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Anima-Sound - Musik Für Alle CD (album) cover

MUSIK FÜR ALLE

Anima-Sound

 

Krautrock

2.18 | 3 ratings

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Neu!mann
Prog Reviewer
2 stars Anima-Sound was one of many also-rans in the Krautrock derbies of the early 1970s, in retrospect galloping so far in a contrary direction they were never seen again. Actually that's not entirely true: at this late writing percussionist Limpe Fuchs maintains a vital presence on the outer edge of Germany's avant-garde musical art circuit. The goal, in her own words, has always been to capture "the resonance of the location where the performance takes place".

And not only the location, but the specific time as well: a key to understanding this relic from 1971, obscure even to Krautrock treasure hunters. Of course it wasn't really Krautrock, and in truth isn't much of a treasure either. The group's second LP, named with utopian wishful thinking "Music For Everybody", is less structured and even more lo-fi than the duo's ramshackle 1971 debut ("Stürmischer Himmel"). It might have been intended as a crude audio-vérité transcript of a typical Anima-Sound gig, with Limpe hitting anything within reach, and husband Paul blatting away on an ersatz collection of homemade horn devices.

Each half of the original vinyl is a complete track, sounding almost identical to its flipside. The inscrutably titled "N Da Da Uum Da" (my thoughts exactly, after first hearing it) is a time-capsule model of post-'60s free expression. Ditto "Tractor Go Go Go", named in honor of the barnstorming hippie performance vehicle which held their makeshift stage, all their instruments, and several sheep.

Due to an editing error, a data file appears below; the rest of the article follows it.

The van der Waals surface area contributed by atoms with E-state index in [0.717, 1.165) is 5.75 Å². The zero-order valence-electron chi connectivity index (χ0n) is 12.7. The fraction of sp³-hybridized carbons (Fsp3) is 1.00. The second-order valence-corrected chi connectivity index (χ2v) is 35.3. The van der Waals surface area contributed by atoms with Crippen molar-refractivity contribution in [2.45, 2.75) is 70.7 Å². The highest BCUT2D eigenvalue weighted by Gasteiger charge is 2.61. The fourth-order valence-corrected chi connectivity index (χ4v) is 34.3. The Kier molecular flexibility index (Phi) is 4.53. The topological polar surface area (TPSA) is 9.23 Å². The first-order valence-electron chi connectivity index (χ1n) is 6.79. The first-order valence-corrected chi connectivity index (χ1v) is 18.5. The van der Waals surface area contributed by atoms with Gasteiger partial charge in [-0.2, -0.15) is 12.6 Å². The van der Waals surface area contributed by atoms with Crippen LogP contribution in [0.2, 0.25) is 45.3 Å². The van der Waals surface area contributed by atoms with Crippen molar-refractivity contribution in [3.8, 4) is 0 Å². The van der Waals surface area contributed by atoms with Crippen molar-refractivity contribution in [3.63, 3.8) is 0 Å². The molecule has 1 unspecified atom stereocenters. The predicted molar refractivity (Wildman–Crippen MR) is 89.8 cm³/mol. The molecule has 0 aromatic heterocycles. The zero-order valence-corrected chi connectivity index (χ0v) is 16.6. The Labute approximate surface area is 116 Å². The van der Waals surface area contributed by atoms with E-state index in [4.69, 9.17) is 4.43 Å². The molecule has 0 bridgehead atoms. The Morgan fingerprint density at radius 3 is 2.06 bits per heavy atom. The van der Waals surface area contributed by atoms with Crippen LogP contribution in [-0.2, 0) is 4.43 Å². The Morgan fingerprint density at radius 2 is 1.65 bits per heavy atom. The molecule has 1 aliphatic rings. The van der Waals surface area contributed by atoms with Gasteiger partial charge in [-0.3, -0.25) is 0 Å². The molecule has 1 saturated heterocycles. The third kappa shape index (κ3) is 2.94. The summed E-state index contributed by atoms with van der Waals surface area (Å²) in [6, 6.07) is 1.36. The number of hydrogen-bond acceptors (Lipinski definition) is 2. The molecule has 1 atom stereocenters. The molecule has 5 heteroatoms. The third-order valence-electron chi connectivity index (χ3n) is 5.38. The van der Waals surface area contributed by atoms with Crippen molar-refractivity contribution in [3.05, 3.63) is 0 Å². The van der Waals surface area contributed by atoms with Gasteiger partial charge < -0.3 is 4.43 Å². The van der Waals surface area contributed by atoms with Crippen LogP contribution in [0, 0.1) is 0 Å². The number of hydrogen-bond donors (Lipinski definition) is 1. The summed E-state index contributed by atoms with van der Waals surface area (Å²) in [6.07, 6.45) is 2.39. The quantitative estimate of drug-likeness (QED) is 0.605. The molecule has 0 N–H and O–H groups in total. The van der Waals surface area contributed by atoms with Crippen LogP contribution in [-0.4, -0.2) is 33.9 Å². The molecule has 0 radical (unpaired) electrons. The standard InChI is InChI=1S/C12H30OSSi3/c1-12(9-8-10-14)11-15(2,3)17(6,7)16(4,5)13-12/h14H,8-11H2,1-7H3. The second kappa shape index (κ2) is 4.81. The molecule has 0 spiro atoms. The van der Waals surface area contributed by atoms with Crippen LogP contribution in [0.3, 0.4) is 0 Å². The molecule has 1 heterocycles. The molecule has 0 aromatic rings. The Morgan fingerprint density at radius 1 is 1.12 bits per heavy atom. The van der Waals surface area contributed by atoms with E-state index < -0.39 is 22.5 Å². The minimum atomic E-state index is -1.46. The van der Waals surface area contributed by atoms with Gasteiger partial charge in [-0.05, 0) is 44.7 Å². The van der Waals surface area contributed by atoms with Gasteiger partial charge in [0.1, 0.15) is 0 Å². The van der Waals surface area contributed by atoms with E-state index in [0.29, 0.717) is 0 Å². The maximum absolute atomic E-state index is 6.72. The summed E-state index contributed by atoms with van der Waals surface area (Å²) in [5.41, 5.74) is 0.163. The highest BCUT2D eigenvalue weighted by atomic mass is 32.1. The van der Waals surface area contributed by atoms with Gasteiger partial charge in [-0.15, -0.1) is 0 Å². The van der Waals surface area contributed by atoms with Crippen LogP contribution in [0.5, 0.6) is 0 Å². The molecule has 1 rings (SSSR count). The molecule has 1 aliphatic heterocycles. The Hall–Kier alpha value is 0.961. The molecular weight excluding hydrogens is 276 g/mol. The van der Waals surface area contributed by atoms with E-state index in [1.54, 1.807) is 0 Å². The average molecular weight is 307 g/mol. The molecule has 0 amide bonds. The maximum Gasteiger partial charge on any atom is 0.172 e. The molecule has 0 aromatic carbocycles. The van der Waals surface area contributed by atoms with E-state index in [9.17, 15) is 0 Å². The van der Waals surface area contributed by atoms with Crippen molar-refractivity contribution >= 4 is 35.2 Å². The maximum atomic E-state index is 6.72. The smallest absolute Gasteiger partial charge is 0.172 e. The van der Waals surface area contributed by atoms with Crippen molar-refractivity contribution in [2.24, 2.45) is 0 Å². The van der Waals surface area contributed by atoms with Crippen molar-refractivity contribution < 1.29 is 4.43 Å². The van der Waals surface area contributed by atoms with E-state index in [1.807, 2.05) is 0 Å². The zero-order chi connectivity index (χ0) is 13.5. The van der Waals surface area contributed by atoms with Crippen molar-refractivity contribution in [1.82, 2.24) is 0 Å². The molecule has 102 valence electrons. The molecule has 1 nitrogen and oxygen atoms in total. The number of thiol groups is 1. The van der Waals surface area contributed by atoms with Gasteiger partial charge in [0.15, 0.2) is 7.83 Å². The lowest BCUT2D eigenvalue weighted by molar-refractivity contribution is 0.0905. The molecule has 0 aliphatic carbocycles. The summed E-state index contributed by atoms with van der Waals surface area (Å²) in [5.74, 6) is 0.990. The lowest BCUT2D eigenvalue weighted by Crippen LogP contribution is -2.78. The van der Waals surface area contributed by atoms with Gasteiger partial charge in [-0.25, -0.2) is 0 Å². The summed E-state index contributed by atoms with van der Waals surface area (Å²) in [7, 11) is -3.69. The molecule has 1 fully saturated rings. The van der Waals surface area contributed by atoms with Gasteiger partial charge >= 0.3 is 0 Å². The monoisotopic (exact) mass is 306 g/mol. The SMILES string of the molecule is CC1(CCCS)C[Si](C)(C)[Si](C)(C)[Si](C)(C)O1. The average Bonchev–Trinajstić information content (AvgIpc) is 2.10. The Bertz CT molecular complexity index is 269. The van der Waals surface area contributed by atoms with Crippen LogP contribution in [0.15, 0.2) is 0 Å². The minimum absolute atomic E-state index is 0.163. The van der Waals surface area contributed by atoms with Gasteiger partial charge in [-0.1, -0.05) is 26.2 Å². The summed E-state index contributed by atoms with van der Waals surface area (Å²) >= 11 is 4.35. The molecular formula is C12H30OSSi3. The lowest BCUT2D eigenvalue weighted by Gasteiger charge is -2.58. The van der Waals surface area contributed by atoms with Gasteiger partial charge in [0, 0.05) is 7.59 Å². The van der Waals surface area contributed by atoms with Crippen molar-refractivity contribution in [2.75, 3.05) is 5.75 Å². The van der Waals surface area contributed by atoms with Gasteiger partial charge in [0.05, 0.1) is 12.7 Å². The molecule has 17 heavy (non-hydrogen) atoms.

The album is only a very minor slice of a much larger musical history. Thankfully, the Berlin-based film and music label Play Loud! has announced plans to re-release the entire catalogue of Anima, Anima-Sound, and Limpe Fuchs: a massive discography that extends far beyond the limits of even these extensive Archives. The name of the label itself is an invitation: play this album loud enough, and it almost begins to make a perfectly warped sort of historical sense.

[ Collector's addendum: an even less inhibited portrait of Paul and Limpe Fuchs can be found in the semi-exploitation 1970 documentary film "Wunderland der Liebe: Der Große Deutsche Sexreport" (aka "Sex Freedom in Germany", directed by Dieter Geissler). No, I haven't seen it myself, except for a brief excerpt of the Anima-Sound duo in concert: Paul in flowing white robes and Limpe buck-naked, completely slathered in black paint. One first-hand reviewer called it a "howlingly inept celluloid nutbar", which is just another way of saying you probably had to be there to appreciate it..."the resonance of the location", so forth]

Neu!mann | 2/5 |

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